Australian telecom firm Telstra is expanding its managed security services with the opening of a third security operations centre (SOC) in Melbourne last month. It aims to offer the latest managed security services at an affordable fee.
To do this, Telstra built its SOC technology platform using open source software. With no licencing costs, Telstra says it can pass the savings to its customers.
The platform also runs advanced artificial intelligence (AI) and data analytics software which can plough through the voluminous data and highlight the network traffic anomalies.
Telstra director for global security solutions, Neil Campbell, added that its cyber security analysts will then investigate the highlighted data traffic, confirming to a high degree of certainty and confidence those that could lead to a “bad” event.
“The AI-based technologies can pick out the never-seen-before traffic patterns which could be the start of a new type of cyber threat or attack that has not been registered or experienced anywhere else. Action can then be taken,” he said during a tour of the Melbourne SOC last week.
The multi-million dollar centre was officially opened in August. Telstra did not reveal its investment in the SOC.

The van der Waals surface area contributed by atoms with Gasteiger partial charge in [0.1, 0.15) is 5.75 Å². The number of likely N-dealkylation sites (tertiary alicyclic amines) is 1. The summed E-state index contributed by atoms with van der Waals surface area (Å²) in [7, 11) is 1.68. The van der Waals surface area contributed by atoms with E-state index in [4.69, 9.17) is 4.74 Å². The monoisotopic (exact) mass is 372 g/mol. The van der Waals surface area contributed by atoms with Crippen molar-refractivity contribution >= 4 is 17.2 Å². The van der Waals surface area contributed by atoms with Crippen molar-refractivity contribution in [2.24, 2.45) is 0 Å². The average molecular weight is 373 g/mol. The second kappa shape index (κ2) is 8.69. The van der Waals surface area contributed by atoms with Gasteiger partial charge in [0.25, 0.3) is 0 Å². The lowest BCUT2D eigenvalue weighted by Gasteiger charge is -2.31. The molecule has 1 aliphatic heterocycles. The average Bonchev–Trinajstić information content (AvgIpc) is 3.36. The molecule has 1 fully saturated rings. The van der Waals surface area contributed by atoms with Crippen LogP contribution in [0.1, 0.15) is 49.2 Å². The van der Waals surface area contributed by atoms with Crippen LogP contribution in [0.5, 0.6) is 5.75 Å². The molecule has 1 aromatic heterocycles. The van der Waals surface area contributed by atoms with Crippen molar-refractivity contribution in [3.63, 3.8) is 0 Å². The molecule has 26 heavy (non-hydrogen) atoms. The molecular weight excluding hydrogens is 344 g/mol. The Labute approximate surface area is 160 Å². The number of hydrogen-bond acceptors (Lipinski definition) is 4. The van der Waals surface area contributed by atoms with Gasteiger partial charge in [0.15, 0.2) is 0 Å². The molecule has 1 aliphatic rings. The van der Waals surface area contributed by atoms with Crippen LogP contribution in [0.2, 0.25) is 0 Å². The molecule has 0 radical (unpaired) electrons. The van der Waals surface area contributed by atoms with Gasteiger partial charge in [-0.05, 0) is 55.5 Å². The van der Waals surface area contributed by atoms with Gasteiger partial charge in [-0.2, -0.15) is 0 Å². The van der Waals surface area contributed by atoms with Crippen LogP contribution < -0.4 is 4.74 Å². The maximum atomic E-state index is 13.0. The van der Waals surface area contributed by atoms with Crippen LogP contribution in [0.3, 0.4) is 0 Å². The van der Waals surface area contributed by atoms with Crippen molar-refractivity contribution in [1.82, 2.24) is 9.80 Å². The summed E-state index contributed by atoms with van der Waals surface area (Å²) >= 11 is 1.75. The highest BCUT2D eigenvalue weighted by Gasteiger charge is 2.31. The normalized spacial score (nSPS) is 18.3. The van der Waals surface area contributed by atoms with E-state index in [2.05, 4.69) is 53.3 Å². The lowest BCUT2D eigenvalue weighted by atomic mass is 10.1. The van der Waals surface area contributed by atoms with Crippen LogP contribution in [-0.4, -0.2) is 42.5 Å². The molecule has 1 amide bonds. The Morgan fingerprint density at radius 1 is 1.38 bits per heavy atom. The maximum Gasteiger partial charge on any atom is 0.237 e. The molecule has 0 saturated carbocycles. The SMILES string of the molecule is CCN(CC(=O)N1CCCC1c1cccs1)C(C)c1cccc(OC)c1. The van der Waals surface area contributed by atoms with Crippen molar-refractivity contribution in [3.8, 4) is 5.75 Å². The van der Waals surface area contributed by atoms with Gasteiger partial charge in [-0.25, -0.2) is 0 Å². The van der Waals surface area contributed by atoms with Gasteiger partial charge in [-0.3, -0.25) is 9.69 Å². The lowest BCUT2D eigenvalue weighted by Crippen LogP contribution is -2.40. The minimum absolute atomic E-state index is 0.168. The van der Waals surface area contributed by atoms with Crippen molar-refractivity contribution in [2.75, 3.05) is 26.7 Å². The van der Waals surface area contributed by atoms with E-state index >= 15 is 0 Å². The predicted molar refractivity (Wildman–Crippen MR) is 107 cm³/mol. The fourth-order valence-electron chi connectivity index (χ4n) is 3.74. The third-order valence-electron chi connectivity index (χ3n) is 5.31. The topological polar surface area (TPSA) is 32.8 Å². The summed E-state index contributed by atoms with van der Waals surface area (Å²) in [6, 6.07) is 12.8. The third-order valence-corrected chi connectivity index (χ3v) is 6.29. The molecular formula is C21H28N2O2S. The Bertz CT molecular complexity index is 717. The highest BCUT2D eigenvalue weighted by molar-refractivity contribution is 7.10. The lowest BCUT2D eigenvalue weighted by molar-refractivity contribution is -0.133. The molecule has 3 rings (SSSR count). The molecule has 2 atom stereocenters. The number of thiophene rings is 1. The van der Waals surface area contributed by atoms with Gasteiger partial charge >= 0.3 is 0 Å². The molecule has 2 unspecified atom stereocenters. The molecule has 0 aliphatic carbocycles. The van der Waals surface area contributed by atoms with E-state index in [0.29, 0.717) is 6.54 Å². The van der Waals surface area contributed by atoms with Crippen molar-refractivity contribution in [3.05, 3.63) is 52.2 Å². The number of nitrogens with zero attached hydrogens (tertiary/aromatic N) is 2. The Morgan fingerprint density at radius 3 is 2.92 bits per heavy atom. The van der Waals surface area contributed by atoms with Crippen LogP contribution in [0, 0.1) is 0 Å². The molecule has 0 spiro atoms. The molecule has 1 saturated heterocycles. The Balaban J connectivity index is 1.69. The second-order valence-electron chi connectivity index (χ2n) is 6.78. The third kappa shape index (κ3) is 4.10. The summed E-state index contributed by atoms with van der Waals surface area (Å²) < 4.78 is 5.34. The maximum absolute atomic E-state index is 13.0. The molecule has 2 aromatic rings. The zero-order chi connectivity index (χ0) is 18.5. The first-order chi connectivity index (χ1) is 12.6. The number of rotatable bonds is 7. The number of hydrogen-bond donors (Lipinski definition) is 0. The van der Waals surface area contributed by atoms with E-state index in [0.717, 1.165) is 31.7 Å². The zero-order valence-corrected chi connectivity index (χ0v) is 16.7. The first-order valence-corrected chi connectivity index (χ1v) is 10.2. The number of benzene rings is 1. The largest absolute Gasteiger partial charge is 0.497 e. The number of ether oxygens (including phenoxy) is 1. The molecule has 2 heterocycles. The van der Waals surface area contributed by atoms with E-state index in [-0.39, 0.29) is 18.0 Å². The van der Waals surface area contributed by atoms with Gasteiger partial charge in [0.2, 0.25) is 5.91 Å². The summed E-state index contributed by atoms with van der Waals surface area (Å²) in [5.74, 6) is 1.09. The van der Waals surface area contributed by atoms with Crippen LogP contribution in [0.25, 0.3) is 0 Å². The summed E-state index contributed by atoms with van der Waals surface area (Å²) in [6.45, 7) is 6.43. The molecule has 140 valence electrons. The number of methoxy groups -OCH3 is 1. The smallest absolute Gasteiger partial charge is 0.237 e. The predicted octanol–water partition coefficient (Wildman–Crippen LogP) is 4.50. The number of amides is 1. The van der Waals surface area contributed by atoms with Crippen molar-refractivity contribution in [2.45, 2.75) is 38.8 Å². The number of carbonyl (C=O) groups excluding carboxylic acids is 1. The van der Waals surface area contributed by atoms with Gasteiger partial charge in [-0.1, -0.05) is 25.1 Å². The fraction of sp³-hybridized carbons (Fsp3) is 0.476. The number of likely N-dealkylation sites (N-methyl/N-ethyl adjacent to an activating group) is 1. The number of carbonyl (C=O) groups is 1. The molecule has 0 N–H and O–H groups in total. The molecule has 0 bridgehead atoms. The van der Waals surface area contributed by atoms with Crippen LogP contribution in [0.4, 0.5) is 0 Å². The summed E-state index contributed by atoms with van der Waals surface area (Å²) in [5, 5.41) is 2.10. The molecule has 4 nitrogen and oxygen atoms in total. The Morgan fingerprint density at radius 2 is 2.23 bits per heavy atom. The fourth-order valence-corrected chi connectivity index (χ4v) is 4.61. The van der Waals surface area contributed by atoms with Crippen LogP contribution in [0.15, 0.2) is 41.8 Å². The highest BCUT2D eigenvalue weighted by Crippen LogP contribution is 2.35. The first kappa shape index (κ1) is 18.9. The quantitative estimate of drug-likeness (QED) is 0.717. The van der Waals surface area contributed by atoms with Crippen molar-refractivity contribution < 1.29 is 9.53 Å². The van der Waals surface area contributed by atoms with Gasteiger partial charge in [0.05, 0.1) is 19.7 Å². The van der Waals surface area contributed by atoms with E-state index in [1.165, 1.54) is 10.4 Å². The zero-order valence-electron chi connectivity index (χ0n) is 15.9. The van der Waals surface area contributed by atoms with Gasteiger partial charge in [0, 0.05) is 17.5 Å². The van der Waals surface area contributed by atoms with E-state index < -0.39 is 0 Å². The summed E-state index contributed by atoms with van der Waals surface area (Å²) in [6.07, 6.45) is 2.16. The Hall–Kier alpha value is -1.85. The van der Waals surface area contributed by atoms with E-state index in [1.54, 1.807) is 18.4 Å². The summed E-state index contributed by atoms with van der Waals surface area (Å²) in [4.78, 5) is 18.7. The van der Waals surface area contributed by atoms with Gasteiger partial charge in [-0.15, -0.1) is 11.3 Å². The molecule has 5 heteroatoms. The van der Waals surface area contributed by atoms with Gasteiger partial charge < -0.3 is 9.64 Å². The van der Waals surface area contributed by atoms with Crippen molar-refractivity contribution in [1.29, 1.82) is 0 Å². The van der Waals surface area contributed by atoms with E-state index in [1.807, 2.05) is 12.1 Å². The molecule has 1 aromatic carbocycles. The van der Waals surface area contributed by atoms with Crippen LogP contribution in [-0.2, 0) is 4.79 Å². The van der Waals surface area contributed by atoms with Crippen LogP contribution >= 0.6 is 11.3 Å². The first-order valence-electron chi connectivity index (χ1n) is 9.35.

With two other SOCs in Canberra and Sydney, it is offering managed security services for the Australian government as well as businesses. All the three SOCs are linked via video conference. In a crisis, analysts can talk and see each other to share information.
This is a step towards expanding its cyber security business internationally, tapping into the need by organisations for protection against rising cyber threats and attacks. Next year, it will build its fourth SOC in New York, London and Singapore or Hong Kong.
On the Melbourne SOC technology, Campbell said that the machines can pick up about 80 per cent of probable attacks. He pointed out that these can be just “noise” to distract the cyber defenders from the actual online incursions taking place somewhere else in the network.
“That’s why we need still need analysts. They are highly trained data scientists who can look at the data that counts to discover the real incursions,” he noted.
The Melbourne SOC tour was arranged as part of Telstra Vantage held on Sept 19 and 20, its annual gathering for its customers, media and analysts. This year, there were about 7,000 attendees.
Speaking at a session at the event, Campbell said that Telstra wants to disrupt the managed security services market.
He pointed out that security vendors charge licence fees for using their software. This “technology tax” is passed on to the customers, he noted.
“We think it’s time for change. Because of the costs, only government and big companies can afford managed security services. We are working on a suite of products and services to give enterprise grade security that is affordable,” he added.
“We want to be able to offer these services to all companies including small and medium-sized enterprises so that we can head towards cyber immunity.”